Carbon No Zero?
Among the activists and thinkers who are concerned about the increasing heat and instability of the climate there has been a long-running debate about what exactly motivates people to take action. Some say that a realistic form of hope backed with practical action works best, and that fear and despair are very disempowering, while others say that a good scare never did anyone any harm, and will get people off their butts. Sixteen year old Greta Thunberg told the world’s wealthy elite assembled at Davos in January 2019: “Adults keep saying: we owe it to the young people to give them hope. But I don’t want your hope. I don’t want you to be hopehttp://Greta Thunberg told the world’s wealthy elite assembled at Davos in January 2019ful; I want you to panic. I want you to feel the fear I feel every day. And then I want you to act. I want you to act as you would in a crisis.”
Thunberg suffered a deep depression before she decided that taking action was the way out of despair, and she is now doing a great job of inspiring others to get active. Sadly many young people don’t make that transition, and some have killed themselves already, believing that there is no future for them that is worth living in a world with a rising temperature, rising sea levels, and a chaotic climate.
When I was Thunberg’s age (in 1968) the so-called Cold War was red hot and the threat of nuclear annihilation was hanging over us all. The war in Vietnam was escalating, causing terrible loss of life as well as human and environmental damage. Students were striking all around the world, protesting against war, nuclear weapons, racism and mass education systems which treated them like cogs in the computers which were just then being developed for civilian use. With two classmates I bunked school and cycled 5 kilometres into town to join a large (4000 strong) lunch-time protest against the proposed installation of an Omega navigation system to be used by US Navy nuclear submarines. Thousands of students and others protested on this issue in all the main centres, and were successful in keeping the system out of New Zealand.
Still – I wasn’t very hopeful then, and I’m not super hopeful now. I look at these figures:
415.1a 350.1b 800,000.2a 250,000.2b 33%.3 2%.4
1a Parts per million of carbon dioxide (CO2) in the global atmosphere reached in 2019.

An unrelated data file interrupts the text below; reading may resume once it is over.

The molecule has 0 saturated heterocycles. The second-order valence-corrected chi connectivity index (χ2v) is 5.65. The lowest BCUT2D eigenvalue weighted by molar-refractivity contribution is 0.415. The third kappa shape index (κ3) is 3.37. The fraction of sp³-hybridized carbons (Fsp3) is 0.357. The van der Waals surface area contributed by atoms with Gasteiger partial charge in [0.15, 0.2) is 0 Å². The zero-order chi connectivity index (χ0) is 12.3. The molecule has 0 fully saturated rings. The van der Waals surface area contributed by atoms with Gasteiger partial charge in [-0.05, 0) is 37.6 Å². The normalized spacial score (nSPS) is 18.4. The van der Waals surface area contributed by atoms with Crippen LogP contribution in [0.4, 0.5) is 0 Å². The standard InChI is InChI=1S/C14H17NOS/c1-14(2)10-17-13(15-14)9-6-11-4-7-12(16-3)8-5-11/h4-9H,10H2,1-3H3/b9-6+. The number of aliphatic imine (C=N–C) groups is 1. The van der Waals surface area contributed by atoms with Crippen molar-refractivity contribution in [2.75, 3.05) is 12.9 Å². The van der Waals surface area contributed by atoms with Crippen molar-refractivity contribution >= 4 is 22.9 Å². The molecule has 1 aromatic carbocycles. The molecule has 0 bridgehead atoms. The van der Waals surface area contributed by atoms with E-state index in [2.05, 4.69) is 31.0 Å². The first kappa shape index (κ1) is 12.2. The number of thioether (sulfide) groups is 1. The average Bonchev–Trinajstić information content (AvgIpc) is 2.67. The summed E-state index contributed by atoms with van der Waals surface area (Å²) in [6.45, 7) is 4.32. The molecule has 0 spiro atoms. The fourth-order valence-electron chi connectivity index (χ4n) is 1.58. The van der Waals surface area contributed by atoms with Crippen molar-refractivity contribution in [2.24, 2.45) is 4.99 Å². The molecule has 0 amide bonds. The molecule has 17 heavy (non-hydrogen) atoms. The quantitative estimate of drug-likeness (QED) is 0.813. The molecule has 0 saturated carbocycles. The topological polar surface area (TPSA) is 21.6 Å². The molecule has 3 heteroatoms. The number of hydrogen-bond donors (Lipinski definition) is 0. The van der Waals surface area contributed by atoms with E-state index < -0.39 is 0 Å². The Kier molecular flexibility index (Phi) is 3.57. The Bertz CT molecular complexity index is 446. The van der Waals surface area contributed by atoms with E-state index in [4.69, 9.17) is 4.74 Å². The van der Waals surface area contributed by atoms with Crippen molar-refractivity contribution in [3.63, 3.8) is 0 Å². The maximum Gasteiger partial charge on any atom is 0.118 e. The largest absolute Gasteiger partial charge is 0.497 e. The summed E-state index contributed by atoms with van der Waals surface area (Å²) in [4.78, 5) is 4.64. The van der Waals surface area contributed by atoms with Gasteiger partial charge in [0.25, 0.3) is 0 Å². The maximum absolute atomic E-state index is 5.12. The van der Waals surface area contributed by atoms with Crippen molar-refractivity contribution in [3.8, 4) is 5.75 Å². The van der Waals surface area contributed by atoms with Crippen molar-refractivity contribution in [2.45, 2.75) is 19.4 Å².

1b PPM/CO2 that it is safe to have in the atmosphere without triggering global heating and other climate crisis events (surpassed thirty-one years ago, in 1988).
2a Years since the average global temperature was as hot as it is today.
2b Years (more or less) that the species Homo sapiens has existed in its current physical and cultural forms.
3 Percentage of the world’s energy still derived from burning coal.
4 Percentage of the world’s greenhouse gas emissions generated (each) by the internet and aviation (both are expected to rise)
and I ask myself – shouldn’t people have been panicking a long time ago?
Or should they have been acting out of love, doing whatever they can do that needs to be done towards making the world a better place for all beings to live in, believing that it is better to light a candle than to curse the dark? As it happens we’re singing a very positive song about believing in my choir at present – Helen Yeoman’s Wishing Well. It’s about believing in love. That I can believe in, because (as the song says) it’s real. But zero carbon emissions by New Zealand in 2050 – is that real? Should I believe in it with the fervour the Prime Minister and Climate Change minister seemed to when they announced the long-delayed arrival of the Climate Change Response (Zero Carbon) Amendment bill on 8 May 2019, calling it ‘landmark action’? Or should I stick to unicorns or other impossible things to believe in, which I can at least visualise?
I am doing my best to see how it can and would be real by a careful reading of the Bill, line by line, as I was considering making a submission on it – but so far I’m finding virgin births more credible. (They do happen – it’s called parthenogenesis and it really is a thing.) Greenpeace NZ Executive Director and former Green Party Co-Leader Russel Norman did not trouble to disguise his extreme scepticism about (disbelief in) the Bill when asked to comment on it by RadioNZ and Magic Talk . Answering Ryan Bridges’ question about how he would mark the bill out of ten he said “… if we’re talking about climate action – a zero. It doesn’t achieve anything”, while to Checkpoint’s Lisa Owen he said that the bill had “a bit of bark, but literally no bite.”
What Norman means by action, or bite, is policy aimed at preventing or reducing greenhouse gas emissions. “With agricultural emissions, for example”, he told Ryan Bridges “…the government has ruled out every policy that could achieve those emissions reductions. So we can’t have a nitrogen tax, or ban synthetic nitrogen fertilisers – the government won’t do that; [or] cap and reduce the dairy herd – they won’t do that; [or] lower stocking rates – they won’t do that; and under the ETS you and I and every other taxpayer in the country pays for the emissions from the agriculture sector – not the agriculture sector – there’s a billion dollar subsidy to them. So until there’s actual policy to reduce emissions I don’t see that they are going to go down.”